September 2015

We are excited about the prospects of spring in the air and are looking forward to the first rain and the different shades of green and veld flowers that will come with it.  


We have already welcomed amongst others, 2 baby giraffes, a beautiful rare white eland calve and quite a few impala, reed bucks and nyalas.


The Fourie’s, Dreyers and Johnsons all started with the construction of their homes in Sunset Creek and we are really happy to see more and more residents on Lekwena.  


Our newsletter on various birds on Lekwena was so popular that we decided to give more info on some of the trees that grow on Lekwena.


The first (and obvious) choice is the Highveld Cabbage Tree (Cussonia paniculata, the very tree which inspired the name of Kiepersol (Afrikaans for Cabbage Tree). The soft wood of the cabbage tree was a light colour and was once used for brake pads of wagons.  Cabbage trees are well suited to growing on the northern slopes of the hills on Lekwena.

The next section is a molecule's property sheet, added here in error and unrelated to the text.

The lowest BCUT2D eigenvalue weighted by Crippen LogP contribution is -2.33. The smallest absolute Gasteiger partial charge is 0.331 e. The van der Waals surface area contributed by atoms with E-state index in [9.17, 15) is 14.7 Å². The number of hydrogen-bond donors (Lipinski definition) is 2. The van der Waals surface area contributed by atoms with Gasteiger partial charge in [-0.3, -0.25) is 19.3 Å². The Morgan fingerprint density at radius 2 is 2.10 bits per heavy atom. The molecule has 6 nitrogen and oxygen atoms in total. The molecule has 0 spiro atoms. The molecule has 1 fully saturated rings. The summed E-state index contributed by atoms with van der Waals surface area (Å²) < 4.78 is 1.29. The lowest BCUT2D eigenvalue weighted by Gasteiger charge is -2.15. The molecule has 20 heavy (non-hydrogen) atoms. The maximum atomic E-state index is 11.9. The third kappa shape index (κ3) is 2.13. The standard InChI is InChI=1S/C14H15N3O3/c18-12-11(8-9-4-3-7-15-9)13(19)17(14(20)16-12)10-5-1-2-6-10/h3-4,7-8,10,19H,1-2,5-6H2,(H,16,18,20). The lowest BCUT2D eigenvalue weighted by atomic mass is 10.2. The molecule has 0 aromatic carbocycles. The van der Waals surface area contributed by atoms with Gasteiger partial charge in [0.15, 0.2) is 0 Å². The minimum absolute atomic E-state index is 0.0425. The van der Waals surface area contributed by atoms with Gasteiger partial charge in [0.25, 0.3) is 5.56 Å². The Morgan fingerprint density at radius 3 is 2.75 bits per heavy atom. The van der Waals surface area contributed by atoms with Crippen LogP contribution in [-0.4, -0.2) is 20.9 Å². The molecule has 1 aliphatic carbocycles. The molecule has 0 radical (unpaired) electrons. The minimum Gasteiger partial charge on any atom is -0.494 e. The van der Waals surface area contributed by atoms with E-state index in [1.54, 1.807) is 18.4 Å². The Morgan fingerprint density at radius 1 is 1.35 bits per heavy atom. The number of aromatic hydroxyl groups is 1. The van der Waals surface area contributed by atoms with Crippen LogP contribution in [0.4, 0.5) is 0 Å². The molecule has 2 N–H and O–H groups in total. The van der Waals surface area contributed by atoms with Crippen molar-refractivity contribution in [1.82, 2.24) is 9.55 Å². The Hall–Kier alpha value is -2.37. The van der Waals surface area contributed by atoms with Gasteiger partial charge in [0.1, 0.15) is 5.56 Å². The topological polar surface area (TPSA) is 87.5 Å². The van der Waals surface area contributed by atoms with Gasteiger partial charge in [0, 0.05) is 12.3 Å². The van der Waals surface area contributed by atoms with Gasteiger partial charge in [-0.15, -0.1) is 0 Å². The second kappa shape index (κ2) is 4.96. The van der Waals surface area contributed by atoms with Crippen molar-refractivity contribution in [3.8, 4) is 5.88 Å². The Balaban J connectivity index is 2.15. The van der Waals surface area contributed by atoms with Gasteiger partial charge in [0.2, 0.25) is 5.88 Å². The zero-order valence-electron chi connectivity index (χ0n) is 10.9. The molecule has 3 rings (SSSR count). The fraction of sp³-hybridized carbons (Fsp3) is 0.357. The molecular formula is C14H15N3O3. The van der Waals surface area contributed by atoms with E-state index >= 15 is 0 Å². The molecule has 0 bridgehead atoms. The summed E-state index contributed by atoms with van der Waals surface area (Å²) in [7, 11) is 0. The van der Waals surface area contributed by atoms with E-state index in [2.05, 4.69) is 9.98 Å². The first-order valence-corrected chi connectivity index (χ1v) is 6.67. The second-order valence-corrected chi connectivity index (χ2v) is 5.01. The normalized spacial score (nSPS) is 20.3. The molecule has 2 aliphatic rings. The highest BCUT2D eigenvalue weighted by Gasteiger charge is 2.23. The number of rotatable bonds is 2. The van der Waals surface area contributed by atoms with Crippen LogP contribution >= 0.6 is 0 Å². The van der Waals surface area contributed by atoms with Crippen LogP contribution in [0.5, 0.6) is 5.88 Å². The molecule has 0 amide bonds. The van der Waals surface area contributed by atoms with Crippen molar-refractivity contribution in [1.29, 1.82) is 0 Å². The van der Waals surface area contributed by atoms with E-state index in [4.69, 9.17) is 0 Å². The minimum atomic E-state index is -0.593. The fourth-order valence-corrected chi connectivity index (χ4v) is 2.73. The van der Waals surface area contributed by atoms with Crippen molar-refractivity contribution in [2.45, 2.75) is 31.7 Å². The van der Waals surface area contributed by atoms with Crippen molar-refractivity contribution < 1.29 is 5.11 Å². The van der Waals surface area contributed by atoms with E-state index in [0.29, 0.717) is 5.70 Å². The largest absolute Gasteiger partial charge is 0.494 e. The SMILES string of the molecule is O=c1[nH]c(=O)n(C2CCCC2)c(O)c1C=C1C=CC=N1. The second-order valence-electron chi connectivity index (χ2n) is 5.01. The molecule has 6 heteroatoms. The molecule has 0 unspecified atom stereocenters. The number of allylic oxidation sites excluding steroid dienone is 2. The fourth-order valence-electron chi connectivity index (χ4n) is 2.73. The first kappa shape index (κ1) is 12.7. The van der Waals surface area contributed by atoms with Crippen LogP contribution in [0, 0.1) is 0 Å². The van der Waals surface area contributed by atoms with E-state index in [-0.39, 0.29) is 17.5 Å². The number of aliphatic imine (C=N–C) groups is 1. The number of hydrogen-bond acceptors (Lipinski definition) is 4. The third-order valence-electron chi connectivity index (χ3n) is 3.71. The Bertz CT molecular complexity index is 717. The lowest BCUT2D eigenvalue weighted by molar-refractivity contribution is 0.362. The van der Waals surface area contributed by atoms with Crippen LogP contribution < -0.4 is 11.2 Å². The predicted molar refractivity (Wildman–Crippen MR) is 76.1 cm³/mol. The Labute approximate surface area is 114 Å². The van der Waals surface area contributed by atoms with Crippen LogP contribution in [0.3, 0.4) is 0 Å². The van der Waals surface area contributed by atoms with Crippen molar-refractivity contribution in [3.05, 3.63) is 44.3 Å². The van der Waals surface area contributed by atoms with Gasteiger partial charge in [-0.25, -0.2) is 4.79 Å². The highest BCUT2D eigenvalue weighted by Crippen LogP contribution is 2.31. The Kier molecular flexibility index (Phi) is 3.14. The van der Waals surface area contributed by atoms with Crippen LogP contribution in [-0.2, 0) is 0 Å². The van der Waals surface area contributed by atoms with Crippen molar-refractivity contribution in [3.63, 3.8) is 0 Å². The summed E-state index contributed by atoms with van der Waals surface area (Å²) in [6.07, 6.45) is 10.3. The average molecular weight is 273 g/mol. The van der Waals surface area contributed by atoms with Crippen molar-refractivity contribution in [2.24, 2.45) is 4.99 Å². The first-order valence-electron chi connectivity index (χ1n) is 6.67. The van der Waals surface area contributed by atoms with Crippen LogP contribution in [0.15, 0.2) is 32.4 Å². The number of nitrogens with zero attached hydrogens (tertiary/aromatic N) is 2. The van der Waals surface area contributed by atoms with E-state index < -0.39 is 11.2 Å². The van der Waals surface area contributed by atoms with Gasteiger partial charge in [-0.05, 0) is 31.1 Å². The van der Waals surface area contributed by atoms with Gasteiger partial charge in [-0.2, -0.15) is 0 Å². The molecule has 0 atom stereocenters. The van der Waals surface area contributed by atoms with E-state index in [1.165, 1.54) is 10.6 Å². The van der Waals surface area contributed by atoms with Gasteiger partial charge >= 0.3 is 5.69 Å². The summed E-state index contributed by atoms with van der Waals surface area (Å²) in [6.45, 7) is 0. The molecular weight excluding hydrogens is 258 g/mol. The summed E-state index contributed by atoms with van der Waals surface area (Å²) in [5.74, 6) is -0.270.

Another tree commonly seen on Lekwena is the White Stinkwood (Celtis Africana), a medium to large deciduous tree with a smooth light grey bark. Interesting the note the White Stinkwood tree serves as a food source to larvae of certain butterfly species.


The Common Hook Thorn (Acacia caffra), a shrubby medium sized tree common to the bushveld an grasslands of our region is also a common sight on Lekwena. Leaves and seedpods are eaten by animals and some parts of these trees are also used in traditional medicine.


You are welcome to book your game drive with us to experience the season’s changes on Lekwena for yourself.